If you use ssh to connect between machines, you can do lots of handy configuration by creating a text file called "config" in your ~/.ssh directory. You set nicknames for servers you access regularly, identity files for automatic authentication, and port forwarding.
An example entry:
Host cl-exp Hostname 220.127.116.11 User ec2-user IdentityFile ~/.ec2-keys/mykeyfile.pemHost dept Hostname gate01.dept.cam.ac.uk User rc01 LocalForward localhost:5950 l49:49 IdentityFile ~/.ssh/dept_dsa
It is possible to set up automatic authentication, so that you don't need to enter a password. To do this:
(1) Create the key
ssh-keygen -t rsa
ssh-keygen -t dsa
You can use the default name (id_rsa or id_dsa) or create your own. You have the option to set a passphrase, or leave in blank. You should be aware of the security risks of leaving it blank - someone who has, or gains access to one machine can then access the other. However, it can be useful for automatic scripts or quick access.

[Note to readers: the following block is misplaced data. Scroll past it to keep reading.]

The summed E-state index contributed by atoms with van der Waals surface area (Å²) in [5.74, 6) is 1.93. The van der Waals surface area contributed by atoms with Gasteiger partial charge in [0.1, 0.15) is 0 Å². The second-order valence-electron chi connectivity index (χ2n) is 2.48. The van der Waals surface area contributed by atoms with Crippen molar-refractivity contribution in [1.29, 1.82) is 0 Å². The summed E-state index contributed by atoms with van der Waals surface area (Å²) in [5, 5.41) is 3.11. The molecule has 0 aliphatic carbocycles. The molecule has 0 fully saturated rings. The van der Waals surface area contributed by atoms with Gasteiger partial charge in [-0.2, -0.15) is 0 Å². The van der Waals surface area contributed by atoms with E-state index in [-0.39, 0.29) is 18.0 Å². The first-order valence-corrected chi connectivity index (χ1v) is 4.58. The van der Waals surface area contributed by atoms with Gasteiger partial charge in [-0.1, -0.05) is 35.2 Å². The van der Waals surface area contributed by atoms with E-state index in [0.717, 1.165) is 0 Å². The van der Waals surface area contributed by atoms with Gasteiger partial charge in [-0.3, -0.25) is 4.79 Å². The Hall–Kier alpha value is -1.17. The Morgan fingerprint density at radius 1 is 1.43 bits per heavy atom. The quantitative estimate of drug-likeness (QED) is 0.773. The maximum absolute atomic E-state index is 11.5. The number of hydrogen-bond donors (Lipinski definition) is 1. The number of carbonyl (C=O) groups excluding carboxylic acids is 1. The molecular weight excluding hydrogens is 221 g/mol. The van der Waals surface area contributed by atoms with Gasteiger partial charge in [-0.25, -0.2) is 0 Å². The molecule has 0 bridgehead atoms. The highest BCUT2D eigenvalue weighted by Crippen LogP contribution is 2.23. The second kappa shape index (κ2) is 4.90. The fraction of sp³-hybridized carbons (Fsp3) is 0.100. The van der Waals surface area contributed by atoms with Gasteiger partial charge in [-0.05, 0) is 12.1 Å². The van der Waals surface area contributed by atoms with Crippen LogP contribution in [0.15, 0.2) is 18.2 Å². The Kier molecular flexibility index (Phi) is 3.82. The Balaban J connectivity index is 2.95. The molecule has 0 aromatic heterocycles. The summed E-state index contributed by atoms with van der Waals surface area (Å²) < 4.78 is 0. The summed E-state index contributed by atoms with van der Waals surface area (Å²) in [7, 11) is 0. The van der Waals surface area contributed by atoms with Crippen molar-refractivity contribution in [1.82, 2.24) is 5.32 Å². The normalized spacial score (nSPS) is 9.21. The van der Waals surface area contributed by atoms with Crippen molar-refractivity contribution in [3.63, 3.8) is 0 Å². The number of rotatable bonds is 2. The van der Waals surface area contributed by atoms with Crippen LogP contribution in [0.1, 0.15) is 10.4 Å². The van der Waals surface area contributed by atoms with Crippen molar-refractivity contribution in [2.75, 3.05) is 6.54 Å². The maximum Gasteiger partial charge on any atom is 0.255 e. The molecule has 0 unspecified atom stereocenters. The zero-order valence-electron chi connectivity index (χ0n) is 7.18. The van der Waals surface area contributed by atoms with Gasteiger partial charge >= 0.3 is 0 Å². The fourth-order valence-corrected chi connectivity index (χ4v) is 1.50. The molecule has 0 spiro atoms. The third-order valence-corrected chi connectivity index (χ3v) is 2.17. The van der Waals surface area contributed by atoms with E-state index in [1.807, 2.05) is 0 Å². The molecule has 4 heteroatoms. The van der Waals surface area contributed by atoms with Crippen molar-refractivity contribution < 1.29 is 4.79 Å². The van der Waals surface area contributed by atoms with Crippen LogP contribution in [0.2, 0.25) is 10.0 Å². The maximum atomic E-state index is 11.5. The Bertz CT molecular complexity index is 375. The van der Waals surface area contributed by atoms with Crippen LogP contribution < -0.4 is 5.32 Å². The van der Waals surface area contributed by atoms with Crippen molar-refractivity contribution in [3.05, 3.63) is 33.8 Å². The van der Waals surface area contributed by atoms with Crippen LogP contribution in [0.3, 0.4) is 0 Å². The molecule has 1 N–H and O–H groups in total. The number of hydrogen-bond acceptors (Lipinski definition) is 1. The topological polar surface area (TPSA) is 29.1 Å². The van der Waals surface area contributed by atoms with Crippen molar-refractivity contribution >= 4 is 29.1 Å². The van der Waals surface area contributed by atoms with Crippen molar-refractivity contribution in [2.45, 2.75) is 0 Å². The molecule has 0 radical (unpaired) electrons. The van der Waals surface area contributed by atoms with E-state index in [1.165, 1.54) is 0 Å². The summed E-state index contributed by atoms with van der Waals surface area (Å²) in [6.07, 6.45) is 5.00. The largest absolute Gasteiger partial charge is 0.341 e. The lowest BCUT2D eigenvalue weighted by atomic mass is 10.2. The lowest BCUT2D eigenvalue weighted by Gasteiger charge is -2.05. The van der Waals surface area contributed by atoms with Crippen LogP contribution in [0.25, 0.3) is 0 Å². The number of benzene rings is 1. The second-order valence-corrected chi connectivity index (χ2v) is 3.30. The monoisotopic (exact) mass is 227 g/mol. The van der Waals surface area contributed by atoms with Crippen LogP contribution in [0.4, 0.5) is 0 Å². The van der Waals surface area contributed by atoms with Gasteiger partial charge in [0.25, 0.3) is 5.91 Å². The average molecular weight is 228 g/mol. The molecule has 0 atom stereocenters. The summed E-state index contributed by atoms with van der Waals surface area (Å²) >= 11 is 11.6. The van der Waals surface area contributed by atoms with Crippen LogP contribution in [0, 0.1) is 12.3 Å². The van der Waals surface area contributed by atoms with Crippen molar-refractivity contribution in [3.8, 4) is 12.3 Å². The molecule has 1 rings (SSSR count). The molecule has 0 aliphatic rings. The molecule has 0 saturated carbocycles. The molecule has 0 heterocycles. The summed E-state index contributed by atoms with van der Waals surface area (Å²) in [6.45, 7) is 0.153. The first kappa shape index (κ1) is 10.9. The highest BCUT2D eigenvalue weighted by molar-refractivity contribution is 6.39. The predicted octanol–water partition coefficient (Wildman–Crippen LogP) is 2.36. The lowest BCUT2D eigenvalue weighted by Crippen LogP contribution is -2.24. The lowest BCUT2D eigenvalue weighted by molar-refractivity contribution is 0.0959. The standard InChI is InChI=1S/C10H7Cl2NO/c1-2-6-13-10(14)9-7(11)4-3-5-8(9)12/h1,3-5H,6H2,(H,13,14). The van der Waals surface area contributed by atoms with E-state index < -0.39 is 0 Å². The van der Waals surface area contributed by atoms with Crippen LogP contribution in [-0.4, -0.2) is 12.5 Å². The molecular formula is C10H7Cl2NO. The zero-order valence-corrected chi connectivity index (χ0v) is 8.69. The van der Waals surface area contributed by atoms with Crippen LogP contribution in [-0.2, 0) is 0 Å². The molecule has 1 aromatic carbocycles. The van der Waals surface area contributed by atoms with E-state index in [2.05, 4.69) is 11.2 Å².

(2) This will make two files - a public one ending in .pub (e.g., id_rsa.pub) and a private one (e.g., id_rsa). The private key should have tight permissions, so that only you can read it - for example, with
chmod 600 .ssh/id_rsa(3) The public key should be copied into a new line on the end of the file ~/.ssh/authorized_keys on the destination machine.
(4) If you used the default key name, you should be able to then connect with
ssh [the host name]If you used your own name, use
ssh -i [private key file name] [the host name]
e.g., ssh -i .ssh/dept_dsa gate01.dept.cam.ac.ukIf it doesn't work, try changing the type (rsa/dsa, see step 1)
(5) You might then want to set up a config file that contains the name of the key file (IdentityFile parameter)